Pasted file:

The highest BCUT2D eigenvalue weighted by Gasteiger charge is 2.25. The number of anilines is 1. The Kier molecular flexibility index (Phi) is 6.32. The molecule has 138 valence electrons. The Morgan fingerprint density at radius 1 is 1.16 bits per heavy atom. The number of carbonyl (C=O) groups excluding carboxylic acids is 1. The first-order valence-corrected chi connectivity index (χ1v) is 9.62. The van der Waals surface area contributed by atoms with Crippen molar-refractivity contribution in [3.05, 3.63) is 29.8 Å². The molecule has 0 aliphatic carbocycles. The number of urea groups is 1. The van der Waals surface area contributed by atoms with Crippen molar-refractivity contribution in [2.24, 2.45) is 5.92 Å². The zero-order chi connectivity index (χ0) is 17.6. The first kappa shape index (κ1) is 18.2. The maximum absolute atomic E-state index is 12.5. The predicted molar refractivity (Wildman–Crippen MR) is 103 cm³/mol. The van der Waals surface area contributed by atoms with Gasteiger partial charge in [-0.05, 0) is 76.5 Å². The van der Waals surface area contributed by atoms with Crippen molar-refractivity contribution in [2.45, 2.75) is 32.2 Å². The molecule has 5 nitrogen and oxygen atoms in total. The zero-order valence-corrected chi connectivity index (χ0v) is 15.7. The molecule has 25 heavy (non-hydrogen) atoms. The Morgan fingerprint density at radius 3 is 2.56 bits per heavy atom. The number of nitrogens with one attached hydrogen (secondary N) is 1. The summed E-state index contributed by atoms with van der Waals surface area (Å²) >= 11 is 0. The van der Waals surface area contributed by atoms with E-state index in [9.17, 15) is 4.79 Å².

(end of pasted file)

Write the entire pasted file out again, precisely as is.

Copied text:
The highest BCUT2D eigenvalue weighted by Gasteiger charge is 2.25. The number of anilines is 1. The Kier molecular flexibility index (Phi) is 6.32. The molecule has 138 valence electrons. The Morgan fingerprint density at radius 1 is 1.16 bits per heavy atom. The number of carbonyl (C=O) groups excluding carboxylic acids is 1. The first-order valence-corrected chi connectivity index (χ1v) is 9.62. The van der Waals surface area contributed by atoms with Crippen molar-refractivity contribution in [3.05, 3.63) is 29.8 Å². The molecule has 0 aliphatic carbocycles. The number of urea groups is 1. The van der Waals surface area contributed by atoms with Crippen molar-refractivity contribution in [2.24, 2.45) is 5.92 Å². The zero-order chi connectivity index (χ0) is 17.6. The first kappa shape index (κ1) is 18.2. The maximum absolute atomic E-state index is 12.5. The predicted molar refractivity (Wildman–Crippen MR) is 103 cm³/mol. The van der Waals surface area contributed by atoms with Gasteiger partial charge in [-0.05, 0) is 76.5 Å². The van der Waals surface area contributed by atoms with Crippen molar-refractivity contribution in [2.45, 2.75) is 32.2 Å². The molecule has 5 nitrogen and oxygen atoms in total. The zero-order valence-corrected chi connectivity index (χ0v) is 15.7. The molecule has 25 heavy (non-hydrogen) atoms. The Morgan fingerprint density at radius 3 is 2.56 bits per heavy atom. The number of nitrogens with one attached hydrogen (secondary N) is 1. The summed E-state index contributed by atoms with van der Waals surface area (Å²) >= 11 is 0. The van der Waals surface area contributed by atoms with E-state index in [9.17, 15) is 4.79 Å².